A new historical preservation tool could potentially be given to Charlottesville residents that wish to preserve the character and scale of their neighborhoods. In their January 13, 2009 meeting, the Charlottesville Planning Commission unanimously recommended approval for the creation of a conservation district ordinance (abbreviated ‘CV’ by City staff).
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According to Preservation and Design Planner, Mary Joy Scala, the conservation district would function as an “architectural design control district lite.” Unlike the more robust ADC overlay district, the new CV district would only affect new construction and demolition, not renovations. It is intended for use in more “modest neighborhoods,” although this ordinance itself does not apply to any specific neighborhoods. An interested neighborhood would have to propose a rezoning and get it approved through the public process to be adopted.
The Planning Commission previously discussed creating the category of CV districts during their November 11, 2008 meeting. They deferred the item on account of a letter from Mark Watson of Piedmont Housing Alliance (PHA), which implied that CV districts could limit the supply of affordable housing in the city. The letter stated: “If the proposed ordinance had been in-place during the past decade, PHA’s revitalization initiatives in Starr Hill, Hinton Avenue, and 10th & Page would probably have been impossible to accomplish.”
The Commissioners took this criticism seriously. They said they needed time to read the letter in its entirety and hear more from PHA. Since then, the PHA board reconsidered their stance and sent a more supportive letter to City staff, although they still acknowledged that such a tool could be used to limit development and promote segregation. Their primary concerns were that the interests of the entire city be taken into account when deciding on implementing CV districts, and that a fair public process take place.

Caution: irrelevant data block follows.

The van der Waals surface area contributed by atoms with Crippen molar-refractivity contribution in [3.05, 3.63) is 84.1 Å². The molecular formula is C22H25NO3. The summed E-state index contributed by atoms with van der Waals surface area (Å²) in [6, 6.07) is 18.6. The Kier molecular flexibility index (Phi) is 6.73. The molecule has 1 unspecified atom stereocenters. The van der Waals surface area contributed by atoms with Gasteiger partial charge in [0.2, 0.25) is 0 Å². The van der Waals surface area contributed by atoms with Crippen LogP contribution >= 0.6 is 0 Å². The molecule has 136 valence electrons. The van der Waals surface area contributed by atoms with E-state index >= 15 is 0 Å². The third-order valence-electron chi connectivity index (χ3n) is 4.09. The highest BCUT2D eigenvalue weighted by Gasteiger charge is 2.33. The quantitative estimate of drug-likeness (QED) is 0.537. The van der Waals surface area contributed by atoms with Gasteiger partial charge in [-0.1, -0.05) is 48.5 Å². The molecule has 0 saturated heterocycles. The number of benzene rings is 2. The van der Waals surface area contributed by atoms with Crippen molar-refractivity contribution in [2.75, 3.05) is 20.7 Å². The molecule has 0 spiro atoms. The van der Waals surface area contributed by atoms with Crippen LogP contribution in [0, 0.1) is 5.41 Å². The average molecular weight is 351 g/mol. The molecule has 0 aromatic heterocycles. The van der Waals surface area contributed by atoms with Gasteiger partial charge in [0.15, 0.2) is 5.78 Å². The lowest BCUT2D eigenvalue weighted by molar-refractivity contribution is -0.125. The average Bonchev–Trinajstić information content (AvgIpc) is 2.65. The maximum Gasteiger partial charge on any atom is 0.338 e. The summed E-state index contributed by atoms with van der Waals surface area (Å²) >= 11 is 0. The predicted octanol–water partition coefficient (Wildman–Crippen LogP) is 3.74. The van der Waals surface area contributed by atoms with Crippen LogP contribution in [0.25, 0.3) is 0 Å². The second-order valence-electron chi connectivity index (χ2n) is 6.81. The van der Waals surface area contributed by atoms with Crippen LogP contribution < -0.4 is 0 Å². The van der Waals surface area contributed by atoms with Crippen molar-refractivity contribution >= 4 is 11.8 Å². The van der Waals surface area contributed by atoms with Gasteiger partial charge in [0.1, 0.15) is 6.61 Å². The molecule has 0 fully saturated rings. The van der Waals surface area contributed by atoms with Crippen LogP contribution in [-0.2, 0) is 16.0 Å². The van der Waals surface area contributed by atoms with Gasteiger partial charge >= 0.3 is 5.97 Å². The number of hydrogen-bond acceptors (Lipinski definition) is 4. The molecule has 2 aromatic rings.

During last week’s meeting, the Commissioners focused on the nature of this public process. How would the necessary consensus be achieved among neighbors to request this designation? Some neighborhoods have strong neighborhood associations that can offer a clear voice, but many of the neighborhoods that might be candidates for CV districts do not have these structures in place. Commissioner Dan Rosensweig mentioned that sometimes even he, an active citizen of Charlottesville, is not always privy to the actions of his neighborhood association, and he worried about whether others may also be left out the decision.
Mayor Dave Norris asked whether a formal process could be devised similar to a federal National Registry designation. In this case, all residents of a neighborhood are given notice, and if more than 50% of the owners object the process can be blocked. Ms. Scala responded that a system is already in place to ensure public participation. If neighborhood associations themselves are not effective in generating consensus, than the objections would likely come out in the public hearing for the rezoning. She clarified that each resident for whom a CV district would affect would be sent written notice prior to the public hearing.
Commissioner Jason Pearson brought up the recent unsuccessful attempt to historically preserve his neighborhood of Fifeville as evidence of a successful public process. Other Fifeville and Ridge Street residents
have recently expressed
their frustrations with the development review process when they were disappointed by City Council’s action to sell two parcels of City-owned land on the corner of Ridge Street and Cherry Avenue to Southern Development. Opponents of that project have cited years of feedback in opposition to the development which they believe fell on deaf ears and led to citizen apathy at later public hearings.
Having passed through the Board of Architectural review in July 2008 and the Planning Commission in January 2009, the CV district ordinance will next be heard by City Council at an upcoming meeting.
Daniel Nairn & Brian Wheeler
TIMELINE FOR PODCAST
1:35 – Preservation planning Mary Joy Scala presents ordinance
7:20 – Commissioner Emory asks about the role of planning staff
8:40 – Commissioner Farruggio raises concerns about additions to existing houses
11:50 – Commissioner Rosensweig opens discussion about public process of designation
16:40 – Mayor Norris points to a codified federal process for historic designation
19:05 – Sub-neighborhoods can still apply
22:30 – Public comments from neighborhood association representatives
29:10 – Comment from architectural historian
32:55 – More discussion on public process of designation
34:45 – Commissioner Farruggio concerned about cost burden for homeowners
43:20 – Commissioner Lewis supportive but wants to be sure property can be adapted
53:10 – Commissioner Emory offers philosophical reason for preservation
57:50 – Motion made and passed